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Facilitative plant interactions and climate simultaneously drive alpine plant diversity

Artikel i vetenskaplig tidskrift
Författare Lohengrin A. Cavieres
Rob W. Brooker
Bradley J. Butterfield
Bradley J. Cook
Zaal Kikvidze
Christopher J. Lortie
Richard Michalet
Francisco I. Pugnaire
Christian Schöb
Sa Xiao
Fabien Anthelme
Robert G. Björk
Katharine J. M. Dickinson
Brittany H. Cranston
Rosario Gavilán
Alba Gutiérrez-Girón
Robert Kanka
Jean-Paul Maalouf
Alan F. Mark
Jalil Noroozi
Rabindra Parajuli
Gareth K. Phoenix
Anya M. Reid
Wendy M. Ridenour
Christian Rixen
Sonja Wipf
Liang Zhao
Adrián Escudero
Benjamin F. Zaitchik
Emanuele Lingua
Erik T. Aschehoug
Ragan M. Callaway
Publicerad i Ecology Letters
Volym 17
Nummer/häfte 2
Sidor 193-202
ISSN 1461-0248
Publiceringsår 2014
Publicerad vid Institutionen för geovetenskaper
Sidor 193-202
Språk en
Länkar dx.doi.org/10.1111/ele.12217
Ämnesord Alpine, cushion species, foundation species, nurse plants, positive interactions, species richness
Ämneskategorier Terrestrisk ekologi

Sammanfattning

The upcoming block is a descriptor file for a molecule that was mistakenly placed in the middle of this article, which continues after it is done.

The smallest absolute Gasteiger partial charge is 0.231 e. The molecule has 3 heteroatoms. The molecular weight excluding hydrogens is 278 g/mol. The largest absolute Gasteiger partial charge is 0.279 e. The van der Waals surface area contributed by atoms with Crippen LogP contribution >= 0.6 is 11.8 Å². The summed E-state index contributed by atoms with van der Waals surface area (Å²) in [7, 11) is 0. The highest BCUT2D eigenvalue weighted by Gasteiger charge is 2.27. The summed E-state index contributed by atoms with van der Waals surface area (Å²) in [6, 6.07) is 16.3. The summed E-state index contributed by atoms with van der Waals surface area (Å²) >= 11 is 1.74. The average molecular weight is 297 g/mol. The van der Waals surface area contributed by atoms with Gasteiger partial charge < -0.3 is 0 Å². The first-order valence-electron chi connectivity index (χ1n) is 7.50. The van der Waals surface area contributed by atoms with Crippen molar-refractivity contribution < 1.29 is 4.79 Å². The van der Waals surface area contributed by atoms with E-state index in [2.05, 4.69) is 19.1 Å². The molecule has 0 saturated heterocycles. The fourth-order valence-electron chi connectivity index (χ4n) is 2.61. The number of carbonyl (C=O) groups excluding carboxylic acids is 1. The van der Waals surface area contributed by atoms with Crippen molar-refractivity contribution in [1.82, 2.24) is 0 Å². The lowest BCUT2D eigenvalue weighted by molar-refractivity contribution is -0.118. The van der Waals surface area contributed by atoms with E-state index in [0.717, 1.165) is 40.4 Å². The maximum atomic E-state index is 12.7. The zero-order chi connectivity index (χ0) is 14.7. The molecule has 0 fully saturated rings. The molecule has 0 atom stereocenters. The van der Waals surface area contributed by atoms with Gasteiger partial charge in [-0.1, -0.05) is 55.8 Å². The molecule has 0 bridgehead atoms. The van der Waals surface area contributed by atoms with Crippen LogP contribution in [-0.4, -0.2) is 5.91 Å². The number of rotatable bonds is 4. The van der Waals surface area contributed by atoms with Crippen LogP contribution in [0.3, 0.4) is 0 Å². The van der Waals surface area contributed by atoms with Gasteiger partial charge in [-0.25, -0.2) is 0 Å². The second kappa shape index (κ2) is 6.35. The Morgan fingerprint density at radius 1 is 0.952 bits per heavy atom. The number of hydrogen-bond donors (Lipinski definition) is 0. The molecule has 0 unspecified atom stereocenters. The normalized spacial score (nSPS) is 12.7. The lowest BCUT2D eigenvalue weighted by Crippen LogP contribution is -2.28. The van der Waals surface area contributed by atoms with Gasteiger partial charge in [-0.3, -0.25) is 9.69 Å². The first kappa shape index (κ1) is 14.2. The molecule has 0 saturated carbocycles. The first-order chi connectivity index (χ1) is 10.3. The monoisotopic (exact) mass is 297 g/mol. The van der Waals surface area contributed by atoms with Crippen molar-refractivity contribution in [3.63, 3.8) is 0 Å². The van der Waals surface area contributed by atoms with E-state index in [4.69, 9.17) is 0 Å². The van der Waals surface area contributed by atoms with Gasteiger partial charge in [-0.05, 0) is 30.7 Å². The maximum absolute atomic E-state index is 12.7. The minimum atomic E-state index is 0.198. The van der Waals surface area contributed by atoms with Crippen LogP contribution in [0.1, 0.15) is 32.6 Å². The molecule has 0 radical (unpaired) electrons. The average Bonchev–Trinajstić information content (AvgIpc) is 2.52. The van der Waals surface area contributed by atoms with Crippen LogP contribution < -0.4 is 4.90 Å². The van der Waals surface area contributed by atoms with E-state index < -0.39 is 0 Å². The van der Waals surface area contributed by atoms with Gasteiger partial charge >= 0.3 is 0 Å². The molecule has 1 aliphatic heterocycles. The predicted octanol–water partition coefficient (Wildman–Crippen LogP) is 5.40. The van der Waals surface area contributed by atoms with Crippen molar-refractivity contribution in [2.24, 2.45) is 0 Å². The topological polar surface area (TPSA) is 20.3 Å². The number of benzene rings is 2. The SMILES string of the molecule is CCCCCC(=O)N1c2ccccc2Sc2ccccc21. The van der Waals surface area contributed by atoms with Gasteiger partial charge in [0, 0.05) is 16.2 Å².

Interactions among species determine local-scale diversity, but local interactions are thought to have minor effects at larger scales. However, quantitative comparisons of the importance of biotic interactions relative to other drivers are rarely made at larger scales. Using a data set spanning 78 sites and five continents, we assessed the relative importance of biotic interactions and climate in determining plant diversity in alpine ecosystems dominated by nurse-plant cushion species. Climate variables related with water balance showed the highest correlation with richness at the global scale. Strikingly, although the effect of cushion species on diversity was lower than that of climate, its contribution was still substantial. In particular, cushion species enhanced species richness more in systems with inherently impoverished local diversity. Nurse species appear to act as a ‘safety net’ sustaining diversity under harsh conditions, demonstrating that climate and species interactions should be integrated when predicting future biodiversity effects of climate change.

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